Sculpture of girl's face evoking past and present, familiar and unfamiliar. Mark Manders, Walker Art Center, Minneapolis, MN This week, the world surpassed 33 million cases of COVID-19 and 1 million deaths, with 7 million cases and 205,000 deaths in the United States. With just over 4 percent of the world’s population, the U.S has almost 21 percent of the global cases of COVID-19. How do we make sense of all these numbers? One million deaths are hard to comprehend and impossible to relate to, unless, I imagine, you’ve been on the frontline caring for thousands who take their last breath on your shift. As a data person and researcher, I’ve been watching the [...]

2020-10-01T18:40:19-04:00September 30th, 2020|Categories: COVID-19, Resilience|Tags: , , , , |

Getting Through the COVID-19 Pandemic: Lessons from Our Ancestors

Sand sculpture of Bubonic plague. Bouke Atema. istock.com How do we get through the COVID-19 pandemic? Lately, I’ve been compelled to read stories about how others have survived something. The circumstances are less important to me than how they got through—how they responded to and managed unexpected and uncontrollable adversity. Did survivors of other pandemics, wars, or adverse childhood experiences rise to the occasion with strength and resilience to do what needed to be done, or did they retreat to a familiar comfort zone to calm their fears and anxieties or rely on others to help them get through? How did they deal with the chaos and uncertainty? Fear is a human condition, and [...]

2020-08-29T23:02:45-04:00August 29th, 2020|Categories: COVID-19, Resilience, Stress, Survival|Tags: , , , , |

How Do You Choose What COVID-19 Risks To Take?

Now that it’s summer and many states (and countries) are opening back up after months of lockdown for COVID-19, how do you feel about being out and about? Have you changed your activity since April/May? Whether it’s by choice, a back-to-work mandate, or other circumstances, are you: Happy to be set free and willing to resume somewhat normal activities A little nervous, but relieved to be out more Still cautious—wearing masks around people, indoors or out Quite hesitant—still only going out on necessary outings Restricted by rules and can’t resume activities All of the above, depending on the day At the first onslaught of cases this spring, many of us were told what to do, with [...]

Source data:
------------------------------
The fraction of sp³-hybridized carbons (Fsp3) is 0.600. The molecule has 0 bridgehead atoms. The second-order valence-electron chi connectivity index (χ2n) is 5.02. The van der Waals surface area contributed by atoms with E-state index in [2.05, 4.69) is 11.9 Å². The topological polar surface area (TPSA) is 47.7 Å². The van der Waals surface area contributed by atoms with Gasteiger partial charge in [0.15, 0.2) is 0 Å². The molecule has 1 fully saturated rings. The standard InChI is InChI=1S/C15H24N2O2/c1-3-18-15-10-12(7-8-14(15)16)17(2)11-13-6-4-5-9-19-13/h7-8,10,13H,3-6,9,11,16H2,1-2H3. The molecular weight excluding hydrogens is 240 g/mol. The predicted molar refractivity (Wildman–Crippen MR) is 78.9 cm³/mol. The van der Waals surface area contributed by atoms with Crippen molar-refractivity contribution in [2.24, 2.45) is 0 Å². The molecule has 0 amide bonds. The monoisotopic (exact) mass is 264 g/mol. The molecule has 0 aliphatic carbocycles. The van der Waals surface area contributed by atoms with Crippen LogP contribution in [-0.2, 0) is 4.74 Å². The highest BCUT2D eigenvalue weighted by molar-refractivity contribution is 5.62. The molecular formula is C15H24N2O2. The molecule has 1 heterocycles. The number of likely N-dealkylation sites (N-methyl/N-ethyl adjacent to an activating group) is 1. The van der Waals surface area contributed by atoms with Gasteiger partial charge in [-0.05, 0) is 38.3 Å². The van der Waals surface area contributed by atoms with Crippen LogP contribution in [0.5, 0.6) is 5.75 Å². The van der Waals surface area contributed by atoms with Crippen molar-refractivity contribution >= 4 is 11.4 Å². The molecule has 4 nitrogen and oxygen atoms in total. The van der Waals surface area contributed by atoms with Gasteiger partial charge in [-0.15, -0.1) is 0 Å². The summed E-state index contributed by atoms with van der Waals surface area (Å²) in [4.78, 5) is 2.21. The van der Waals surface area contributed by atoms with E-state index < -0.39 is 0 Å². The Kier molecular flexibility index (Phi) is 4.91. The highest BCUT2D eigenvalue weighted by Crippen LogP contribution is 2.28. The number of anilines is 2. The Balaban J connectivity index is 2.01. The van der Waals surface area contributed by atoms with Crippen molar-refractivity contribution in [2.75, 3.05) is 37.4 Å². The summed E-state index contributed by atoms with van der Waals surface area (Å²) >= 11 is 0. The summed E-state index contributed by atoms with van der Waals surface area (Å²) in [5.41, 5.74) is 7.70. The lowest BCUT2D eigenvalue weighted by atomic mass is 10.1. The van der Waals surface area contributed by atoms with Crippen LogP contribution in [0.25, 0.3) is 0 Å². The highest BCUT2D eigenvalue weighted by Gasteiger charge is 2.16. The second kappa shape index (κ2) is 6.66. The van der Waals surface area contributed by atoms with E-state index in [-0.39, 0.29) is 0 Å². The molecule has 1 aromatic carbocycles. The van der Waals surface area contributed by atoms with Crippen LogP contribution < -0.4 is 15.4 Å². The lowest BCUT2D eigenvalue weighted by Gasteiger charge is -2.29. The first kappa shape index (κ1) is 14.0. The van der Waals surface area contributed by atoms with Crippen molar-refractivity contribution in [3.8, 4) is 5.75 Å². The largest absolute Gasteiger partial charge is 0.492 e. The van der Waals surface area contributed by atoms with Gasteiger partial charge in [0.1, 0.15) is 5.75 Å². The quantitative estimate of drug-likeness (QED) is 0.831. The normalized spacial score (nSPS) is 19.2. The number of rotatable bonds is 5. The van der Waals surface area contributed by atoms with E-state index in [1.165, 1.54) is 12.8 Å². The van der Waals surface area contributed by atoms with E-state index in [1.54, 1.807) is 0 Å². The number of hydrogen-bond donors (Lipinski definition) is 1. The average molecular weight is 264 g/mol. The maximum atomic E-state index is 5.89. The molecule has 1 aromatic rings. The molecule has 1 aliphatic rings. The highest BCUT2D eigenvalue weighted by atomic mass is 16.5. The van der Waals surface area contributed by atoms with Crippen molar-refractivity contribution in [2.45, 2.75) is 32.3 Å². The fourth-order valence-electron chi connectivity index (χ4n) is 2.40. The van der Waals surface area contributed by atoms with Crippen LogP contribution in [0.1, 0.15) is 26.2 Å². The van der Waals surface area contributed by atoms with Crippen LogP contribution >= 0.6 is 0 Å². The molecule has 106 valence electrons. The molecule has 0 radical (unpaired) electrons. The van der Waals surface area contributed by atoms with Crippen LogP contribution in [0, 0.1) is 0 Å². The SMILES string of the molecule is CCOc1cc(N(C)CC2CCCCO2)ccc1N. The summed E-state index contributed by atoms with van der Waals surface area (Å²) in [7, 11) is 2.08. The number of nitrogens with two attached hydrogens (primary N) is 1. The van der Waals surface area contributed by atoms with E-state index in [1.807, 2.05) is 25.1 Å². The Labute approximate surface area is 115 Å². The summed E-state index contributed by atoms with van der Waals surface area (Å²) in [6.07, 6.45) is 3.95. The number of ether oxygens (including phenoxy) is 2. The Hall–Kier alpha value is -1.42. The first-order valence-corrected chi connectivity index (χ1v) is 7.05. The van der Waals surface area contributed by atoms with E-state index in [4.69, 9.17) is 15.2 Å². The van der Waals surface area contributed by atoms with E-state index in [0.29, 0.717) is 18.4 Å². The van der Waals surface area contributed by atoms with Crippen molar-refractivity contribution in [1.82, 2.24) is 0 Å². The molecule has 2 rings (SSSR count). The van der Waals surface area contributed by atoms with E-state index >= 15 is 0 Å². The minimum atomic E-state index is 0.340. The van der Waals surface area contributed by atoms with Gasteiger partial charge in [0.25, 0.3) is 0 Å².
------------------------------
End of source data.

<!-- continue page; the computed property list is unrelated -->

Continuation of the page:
2020-07-12T23:15:35-04:00July 12th, 2020|Categories: COVID-19, Stress|Tags: , , |

Living through COVID-19: What are you reading?

What are you reading these days? Are you keeping up with news reports tracking COVID-19 cases, your ever-evolving state’s and country’s social distancing rules, and vaccine and treatment developments? Maybe you are tracking the stock market, financial fallout, and monitoring the impact of the coronavirus and demonstrations on cities, businesses, and importantly, black people’s lives. How do you manage this information onslaught, in addition to keeping up with developments and responsibilities related to your job, career, interests, and family? I want to stay informed, but I’m often overwhelmed with the constant updates streaming through my newsfeeds. I signed up for everything. It all seemed so relevant. And yet, so reactive. I now wonder what purpose all [...]

2020-06-14T16:31:38-04:00June 14th, 2020|Categories: Resilience, Stress|Tags: , , , , |

On identity: Who we are and who we are meant to be

In her memoir, Fairest, which debuted this week, Meredith Talusan dives deep into who she was, has become, and is now as she lives her chosen gender identity. She grew up an albino boy in a rural Philippine village, immigrated to America at age fifteen, graduated from Harvard University a gay man, and then transitioned as a woman. In an engaging and carefully crafted story, she navigates the reader through issues of race, class, sexuality, and love as she explores the intersection of her identities as a white-appearing immigrant and a gender-nonconforming person. We all struggle through life with defining who we are, who we want to be, and making choices to actualize our desires and [...]

2020-05-30T12:14:26-04:00May 30th, 2020|Categories: Resilience|Tags: , , , , , |